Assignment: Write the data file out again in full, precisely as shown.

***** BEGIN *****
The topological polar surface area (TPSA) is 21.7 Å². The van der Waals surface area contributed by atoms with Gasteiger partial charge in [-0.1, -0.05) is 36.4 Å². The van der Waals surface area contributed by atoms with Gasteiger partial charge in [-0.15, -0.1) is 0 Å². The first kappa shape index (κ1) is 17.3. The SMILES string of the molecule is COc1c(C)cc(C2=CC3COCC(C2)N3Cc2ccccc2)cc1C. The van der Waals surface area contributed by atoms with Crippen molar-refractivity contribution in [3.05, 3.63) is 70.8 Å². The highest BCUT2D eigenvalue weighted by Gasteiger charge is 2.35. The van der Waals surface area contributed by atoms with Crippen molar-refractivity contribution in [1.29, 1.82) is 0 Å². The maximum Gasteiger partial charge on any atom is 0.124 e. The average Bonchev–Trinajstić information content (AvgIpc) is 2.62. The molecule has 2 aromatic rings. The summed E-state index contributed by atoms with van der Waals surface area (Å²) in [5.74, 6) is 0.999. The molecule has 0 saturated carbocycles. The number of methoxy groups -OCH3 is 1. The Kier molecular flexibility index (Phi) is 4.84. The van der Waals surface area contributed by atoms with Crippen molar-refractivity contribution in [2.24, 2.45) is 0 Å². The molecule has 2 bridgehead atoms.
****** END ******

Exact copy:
The topological polar surface area (TPSA) is 21.7 Å². The van der Waals surface area contributed by atoms with Gasteiger partial charge in [-0.1, -0.05) is 36.4 Å². The van der Waals surface area contributed by atoms with Gasteiger partial charge in [-0.15, -0.1) is 0 Å². The first kappa shape index (κ1) is 17.3. The SMILES string of the molecule is COc1c(C)cc(C2=CC3COCC(C2)N3Cc2ccccc2)cc1C. The van der Waals surface area contributed by atoms with Crippen molar-refractivity contribution in [3.05, 3.63) is 70.8 Å². The highest BCUT2D eigenvalue weighted by Gasteiger charge is 2.35. The van der Waals surface area contributed by atoms with Crippen molar-refractivity contribution in [1.29, 1.82) is 0 Å². The maximum Gasteiger partial charge on any atom is 0.124 e. The average Bonchev–Trinajstić information content (AvgIpc) is 2.62. The molecule has 2 aromatic rings. The summed E-state index contributed by atoms with van der Waals surface area (Å²) in [5.74, 6) is 0.999. The molecule has 0 saturated carbocycles. The number of methoxy groups -OCH3 is 1. The Kier molecular flexibility index (Phi) is 4.84. The van der Waals surface area contributed by atoms with Crippen molar-refractivity contribution in [2.24, 2.45) is 0 Å². The molecule has 2 bridgehead atoms.